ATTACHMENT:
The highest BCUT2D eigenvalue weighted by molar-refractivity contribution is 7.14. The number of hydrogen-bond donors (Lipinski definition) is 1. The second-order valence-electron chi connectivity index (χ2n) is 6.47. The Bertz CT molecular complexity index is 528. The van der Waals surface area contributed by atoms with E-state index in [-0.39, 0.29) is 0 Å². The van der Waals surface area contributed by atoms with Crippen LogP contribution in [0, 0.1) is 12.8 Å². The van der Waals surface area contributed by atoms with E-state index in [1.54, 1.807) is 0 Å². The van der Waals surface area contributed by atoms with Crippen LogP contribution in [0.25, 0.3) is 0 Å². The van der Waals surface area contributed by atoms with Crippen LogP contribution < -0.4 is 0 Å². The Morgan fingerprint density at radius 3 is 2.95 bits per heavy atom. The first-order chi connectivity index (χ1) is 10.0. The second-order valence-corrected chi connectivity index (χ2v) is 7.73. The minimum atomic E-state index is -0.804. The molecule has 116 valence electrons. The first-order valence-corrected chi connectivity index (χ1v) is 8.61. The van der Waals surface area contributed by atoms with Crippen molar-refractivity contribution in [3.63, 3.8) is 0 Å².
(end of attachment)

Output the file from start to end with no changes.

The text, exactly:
The highest BCUT2D eigenvalue weighted by molar-refractivity contribution is 7.14. The number of hydrogen-bond donors (Lipinski definition) is 1. The second-order valence-electron chi connectivity index (χ2n) is 6.47. The Bertz CT molecular complexity index is 528. The van der Waals surface area contributed by atoms with E-state index in [-0.39, 0.29) is 0 Å². The van der Waals surface area contributed by atoms with Crippen LogP contribution in [0, 0.1) is 12.8 Å². The van der Waals surface area contributed by atoms with E-state index in [1.54, 1.807) is 0 Å². The van der Waals surface area contributed by atoms with Crippen LogP contribution in [0.25, 0.3) is 0 Å². The van der Waals surface area contributed by atoms with Crippen LogP contribution < -0.4 is 0 Å². The Morgan fingerprint density at radius 3 is 2.95 bits per heavy atom. The first-order chi connectivity index (χ1) is 10.0. The second-order valence-corrected chi connectivity index (χ2v) is 7.73. The minimum atomic E-state index is -0.804. The molecule has 116 valence electrons. The first-order valence-corrected chi connectivity index (χ1v) is 8.61. The van der Waals surface area contributed by atoms with Crippen molar-refractivity contribution in [3.63, 3.8) is 0 Å².